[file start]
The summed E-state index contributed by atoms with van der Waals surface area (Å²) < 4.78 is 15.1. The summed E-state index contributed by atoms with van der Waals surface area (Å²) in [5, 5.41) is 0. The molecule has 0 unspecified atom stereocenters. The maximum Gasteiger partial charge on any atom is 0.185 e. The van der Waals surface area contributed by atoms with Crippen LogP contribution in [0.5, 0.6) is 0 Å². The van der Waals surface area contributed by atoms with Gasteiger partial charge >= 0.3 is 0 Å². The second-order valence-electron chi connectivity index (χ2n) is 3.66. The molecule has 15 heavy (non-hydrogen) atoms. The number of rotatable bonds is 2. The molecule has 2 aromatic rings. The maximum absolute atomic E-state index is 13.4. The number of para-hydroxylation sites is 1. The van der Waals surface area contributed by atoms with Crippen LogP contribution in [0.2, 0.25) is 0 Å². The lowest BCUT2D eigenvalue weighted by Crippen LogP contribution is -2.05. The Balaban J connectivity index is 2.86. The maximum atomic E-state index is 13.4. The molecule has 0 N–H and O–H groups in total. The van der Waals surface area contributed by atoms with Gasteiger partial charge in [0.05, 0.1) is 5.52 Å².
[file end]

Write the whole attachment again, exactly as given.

The summed E-state index contributed by atoms with van der Waals surface area (Å²) < 4.78 is 15.1. The summed E-state index contributed by atoms with van der Waals surface area (Å²) in [5, 5.41) is 0. The molecule has 0 unspecified atom stereocenters. The maximum Gasteiger partial charge on any atom is 0.185 e. The van der Waals surface area contributed by atoms with Crippen LogP contribution in [0.5, 0.6) is 0 Å². The van der Waals surface area contributed by atoms with Gasteiger partial charge >= 0.3 is 0 Å². The second-order valence-electron chi connectivity index (χ2n) is 3.66. The molecule has 15 heavy (non-hydrogen) atoms. The number of rotatable bonds is 2. The molecule has 2 aromatic rings. The maximum absolute atomic E-state index is 13.4. The number of para-hydroxylation sites is 1. The van der Waals surface area contributed by atoms with Crippen LogP contribution in [0.2, 0.25) is 0 Å². The lowest BCUT2D eigenvalue weighted by Crippen LogP contribution is -2.05. The Balaban J connectivity index is 2.86. The maximum atomic E-state index is 13.4. The molecule has 0 N–H and O–H groups in total. The van der Waals surface area contributed by atoms with Gasteiger partial charge in [0.05, 0.1) is 5.52 Å².